Nitteberg Construction Co., small South Dakota town share a bond

|  March 01, 2013 |

Gale Nitteberg COY 2013Each February, Gale Nitteberg, his wife and their grandchildren pack up and head south for about month to escape the harsh South Dakota winter for the warm beaches of Florida.

He says years ago he and his wife thought about leaving South Dakota and maybe moving somewhere warmer, but it was never something they were serious about.

After all, Nitteberg was born and raised on the shore of Lake Poinsett near the sleepy town of Estelline. And in the 39 years since he started Nitteberg Construction Company, he and his community have supported one another in a very special way.

Equipment World was lucky enough to see this bond up close when we visited Estelline to interview Nitteberg as a finalist for our 2013 Contractor of the Year Award.

After graduating high school, Nitteberg attended vocational school and became a mechanic for a couple of years. “Ever since I was a kid, I always enjoyed taking things apart,” he says.

But he was eventually drawn to the driver’s seat of heavy equipment and enjoyed working with dirt. “Part of it is the challenge, I guess,” Nitteberg says. “I kind of feel like a race car driver. Once it’s in their blood, it’s always in there.”

In 1974 he bought a used backhoe for pretty cheap from a man in Sioux Falls. He started out digging basements, installing water lines and local sewer lines and watched his business grow.

After a few years of doing jobs for the people of his hometown of Estelline, South Dakota, the 1980s brought a trying time for Nitteberg. Unfortunately, the locals who helped his business get started were unable to come to his aid. “The interest rate was really high,” he explains. “The people with money weren’t spending any. In a small community the work can dry up pretty quickly.”

So Nitteberg was forced to go back to the basics and worked by himself for a couple of years to make ends meet.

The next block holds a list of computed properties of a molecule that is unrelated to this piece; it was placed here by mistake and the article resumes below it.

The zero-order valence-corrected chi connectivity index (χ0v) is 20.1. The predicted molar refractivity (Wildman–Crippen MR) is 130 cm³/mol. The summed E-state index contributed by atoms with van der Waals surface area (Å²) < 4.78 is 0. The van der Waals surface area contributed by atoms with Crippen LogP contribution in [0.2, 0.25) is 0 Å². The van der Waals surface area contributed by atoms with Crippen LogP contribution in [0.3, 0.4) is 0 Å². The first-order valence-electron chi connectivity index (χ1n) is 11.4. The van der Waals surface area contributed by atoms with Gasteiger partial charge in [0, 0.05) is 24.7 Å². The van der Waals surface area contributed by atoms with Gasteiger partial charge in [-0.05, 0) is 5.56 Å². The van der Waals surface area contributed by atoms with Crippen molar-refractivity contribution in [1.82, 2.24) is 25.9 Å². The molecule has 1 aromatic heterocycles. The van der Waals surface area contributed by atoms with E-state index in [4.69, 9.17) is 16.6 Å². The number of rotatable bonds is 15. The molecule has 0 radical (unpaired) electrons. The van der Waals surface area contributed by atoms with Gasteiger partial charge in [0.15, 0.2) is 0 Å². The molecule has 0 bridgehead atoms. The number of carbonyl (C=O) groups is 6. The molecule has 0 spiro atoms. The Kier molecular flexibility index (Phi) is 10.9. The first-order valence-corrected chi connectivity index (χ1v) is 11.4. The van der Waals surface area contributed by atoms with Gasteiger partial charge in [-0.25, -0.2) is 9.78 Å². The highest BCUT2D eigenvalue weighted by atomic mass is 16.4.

But in the summer of 1986 a weeklong drenching of Estelline dropped 13 inches of rain atop the small town, flooding nearby Lake Poinsett and the many homes around it. “It was a disaster,” Nitteberg remembered. “But it was probably really good for me business-wise.”

Nitteberg and a crew got to work and eventually rebuilt and reinforced the shoreline. The amazing thing is that since then, the lake has flooded twice more, the most recent flood in 2009 being the most serious.

“I hate to say it, but it really got me going again,” Nitteberg says. “There are seven guys I hired during that time that are still with me today. And that’s a big part of my success. The people working for me.”

These days, the bulk of Nitteberg’s business comes from installs for Rural Water systems across the state and region. But between 10 and 15 percent are private jobs he does for his neighbors, the people that kept him afloat and propelled him forward.

“I’ve worked for these people since 1974 and have a lot of repeat customers,” he says. “They hardly want to let you say no to a job. You gotta take care of them no matter how small. They’re the ones who make you.”

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